In October 2010, the capital market regulator, Securities and Exchange Board of India (SEBI), approved life insurance companies to issue IPOs. India’s insurance regulator, Insurance Regulatory and Development Authority (IRDA), has been planning to come up with guidelines for IPOs of life insurance companies for quite some time; an announcement is expected within the next few months. Current regulations allow only those insurers that have been in business for at least 10 years to go for an IPO. The government is likely to bring this down to five years; however, a final call is yet to be taken. Another such pending proposal is raising the limit of foreign ownership in a joint venture life insurer to 49% (currently capped at 25%). After an IPO, foreign promoters will have to bring down their stake to ensure Indian promoters hold a majority. An insurer opting for a public offering must also offer at least 25% of the shares to the public. Like any other IPO, pricing of an insurance IPO is an area of concern. This is more so for two reasons. First, insurance is a key sector of the economy with a large number of stakeholders; this sector is being allowed to participate in fund-raising from the capital market for the first time. Therefore, overly optimistic valuation may be detrimental to the sector in the long run. Second, in light of the recent events in Japan, it has become critical that all relevant factors affecting the insurance industry are priced in appropriately. The IRDA is likely to spell out appropriate guidelines regarding valuation accordingly. Insurance IPOs are expected to gain traction in the medium to longer term; however, this will also depend on the evolution of the markets and regulatory landscape. The Indian capital market seems to have hit a roadblock in recent months due to high inflation threatening growth prospects. The insurance sector in particular has been adversely affected. New policy sales by private firms took a hit in 2010, and margins are also under pressure. The Direct Tax Code (DTC), scheduled to implementation in 2012, is another cause for concern. This may remove some tax advantages for certain insurance products and raise the tax burden on insurance companies, which is likely to have an adverse impact on sales and profits. Several private sector insurers, including the likes of ICICI Prudential Life, Reliance Life Insurance, SBI Life Insurance, and HDFC Standard Life, are planning to tap the capital market. However, their expected times of offering may differ. While some may go for IPOs in the very near term, others may wait for some time. For example, Reliance, which has been supporting the reduction of the 10-year operations rule to five years, can be expected to raise money from the public in the short term. On the other hand, SBI Life is not in a hurry and wants to wait and watch as the regulations evolve. So even if IPOs do not pick up in the near term, they are likely to become popular in the medium to longer term.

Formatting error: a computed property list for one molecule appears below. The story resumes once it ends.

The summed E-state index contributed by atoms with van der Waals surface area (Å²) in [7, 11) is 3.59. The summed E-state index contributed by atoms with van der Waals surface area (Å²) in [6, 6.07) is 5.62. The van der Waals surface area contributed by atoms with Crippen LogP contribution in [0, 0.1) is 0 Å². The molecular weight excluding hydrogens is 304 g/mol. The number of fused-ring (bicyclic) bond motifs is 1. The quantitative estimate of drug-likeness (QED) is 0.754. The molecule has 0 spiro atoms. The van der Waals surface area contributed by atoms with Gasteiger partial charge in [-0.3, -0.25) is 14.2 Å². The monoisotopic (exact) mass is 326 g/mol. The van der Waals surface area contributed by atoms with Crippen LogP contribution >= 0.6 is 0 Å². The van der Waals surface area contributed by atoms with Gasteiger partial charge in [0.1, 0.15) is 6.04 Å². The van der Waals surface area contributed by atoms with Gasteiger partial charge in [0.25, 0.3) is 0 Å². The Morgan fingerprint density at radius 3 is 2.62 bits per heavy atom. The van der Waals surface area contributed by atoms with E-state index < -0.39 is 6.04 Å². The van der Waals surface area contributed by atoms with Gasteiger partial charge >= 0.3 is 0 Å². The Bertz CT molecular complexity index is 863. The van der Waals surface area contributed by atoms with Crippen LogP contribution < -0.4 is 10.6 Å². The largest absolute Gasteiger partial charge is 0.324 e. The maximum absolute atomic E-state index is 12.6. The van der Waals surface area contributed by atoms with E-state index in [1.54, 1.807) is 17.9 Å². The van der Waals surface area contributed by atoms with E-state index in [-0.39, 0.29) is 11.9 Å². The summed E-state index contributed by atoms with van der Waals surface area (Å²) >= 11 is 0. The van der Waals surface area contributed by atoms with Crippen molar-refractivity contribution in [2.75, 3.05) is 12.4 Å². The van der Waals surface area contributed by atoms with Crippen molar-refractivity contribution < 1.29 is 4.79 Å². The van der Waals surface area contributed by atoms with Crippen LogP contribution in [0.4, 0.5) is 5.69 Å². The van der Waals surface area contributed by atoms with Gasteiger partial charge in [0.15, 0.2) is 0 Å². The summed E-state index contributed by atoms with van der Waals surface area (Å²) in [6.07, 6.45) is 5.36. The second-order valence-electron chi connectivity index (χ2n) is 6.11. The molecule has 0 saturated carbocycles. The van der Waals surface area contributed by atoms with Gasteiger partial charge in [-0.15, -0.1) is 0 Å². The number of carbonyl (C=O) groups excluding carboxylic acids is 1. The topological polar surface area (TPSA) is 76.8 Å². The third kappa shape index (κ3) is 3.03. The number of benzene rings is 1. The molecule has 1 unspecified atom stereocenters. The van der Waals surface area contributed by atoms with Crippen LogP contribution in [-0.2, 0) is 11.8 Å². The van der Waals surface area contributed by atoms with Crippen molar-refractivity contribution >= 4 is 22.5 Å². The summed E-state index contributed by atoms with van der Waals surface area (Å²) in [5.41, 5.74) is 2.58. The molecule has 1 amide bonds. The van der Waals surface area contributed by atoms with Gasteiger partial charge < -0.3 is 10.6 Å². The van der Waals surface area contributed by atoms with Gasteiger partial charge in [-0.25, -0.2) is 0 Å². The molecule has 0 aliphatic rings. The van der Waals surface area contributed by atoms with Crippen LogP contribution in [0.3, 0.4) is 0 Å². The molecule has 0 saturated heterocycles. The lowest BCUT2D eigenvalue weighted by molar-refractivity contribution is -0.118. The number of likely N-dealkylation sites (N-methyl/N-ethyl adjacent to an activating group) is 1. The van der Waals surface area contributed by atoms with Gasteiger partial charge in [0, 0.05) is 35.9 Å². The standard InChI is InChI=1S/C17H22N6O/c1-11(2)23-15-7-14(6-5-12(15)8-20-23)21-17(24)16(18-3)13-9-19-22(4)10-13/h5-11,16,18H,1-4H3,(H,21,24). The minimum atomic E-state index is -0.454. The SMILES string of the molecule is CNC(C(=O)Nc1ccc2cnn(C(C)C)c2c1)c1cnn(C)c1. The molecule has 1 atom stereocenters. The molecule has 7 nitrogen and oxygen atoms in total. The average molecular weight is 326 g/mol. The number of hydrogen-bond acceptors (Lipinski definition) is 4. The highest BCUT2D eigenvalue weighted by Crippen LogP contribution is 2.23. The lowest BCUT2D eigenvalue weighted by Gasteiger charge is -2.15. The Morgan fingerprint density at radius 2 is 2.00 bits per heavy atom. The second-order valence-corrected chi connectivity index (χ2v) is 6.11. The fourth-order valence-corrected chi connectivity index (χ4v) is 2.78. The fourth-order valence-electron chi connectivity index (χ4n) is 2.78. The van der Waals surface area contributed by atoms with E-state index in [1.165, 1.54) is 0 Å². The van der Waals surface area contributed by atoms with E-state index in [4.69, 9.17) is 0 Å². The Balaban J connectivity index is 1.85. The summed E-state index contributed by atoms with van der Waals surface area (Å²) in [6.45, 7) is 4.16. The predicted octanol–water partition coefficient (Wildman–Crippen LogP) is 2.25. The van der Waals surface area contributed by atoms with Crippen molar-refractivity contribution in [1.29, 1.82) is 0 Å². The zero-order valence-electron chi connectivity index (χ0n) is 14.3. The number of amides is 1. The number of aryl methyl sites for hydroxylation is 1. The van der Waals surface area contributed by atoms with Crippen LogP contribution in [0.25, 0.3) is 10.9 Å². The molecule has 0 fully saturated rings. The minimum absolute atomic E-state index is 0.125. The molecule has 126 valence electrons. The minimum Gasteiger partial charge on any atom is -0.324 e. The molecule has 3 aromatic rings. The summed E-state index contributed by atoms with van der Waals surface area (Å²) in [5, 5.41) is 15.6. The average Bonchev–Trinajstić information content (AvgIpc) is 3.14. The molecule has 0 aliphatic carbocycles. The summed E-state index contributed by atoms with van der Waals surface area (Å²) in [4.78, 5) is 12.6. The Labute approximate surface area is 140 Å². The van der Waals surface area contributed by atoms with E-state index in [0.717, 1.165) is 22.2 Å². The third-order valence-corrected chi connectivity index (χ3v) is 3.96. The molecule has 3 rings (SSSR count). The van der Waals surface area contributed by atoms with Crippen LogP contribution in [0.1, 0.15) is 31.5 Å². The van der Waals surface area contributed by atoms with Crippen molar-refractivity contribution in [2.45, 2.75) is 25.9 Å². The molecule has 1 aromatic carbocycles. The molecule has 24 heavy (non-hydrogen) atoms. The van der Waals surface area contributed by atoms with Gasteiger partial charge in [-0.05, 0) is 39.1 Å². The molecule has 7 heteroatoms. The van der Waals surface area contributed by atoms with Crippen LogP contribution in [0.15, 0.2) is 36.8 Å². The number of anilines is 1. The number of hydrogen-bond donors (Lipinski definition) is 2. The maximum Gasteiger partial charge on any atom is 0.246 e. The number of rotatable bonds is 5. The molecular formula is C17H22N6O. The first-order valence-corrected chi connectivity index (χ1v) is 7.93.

Insurance and Japan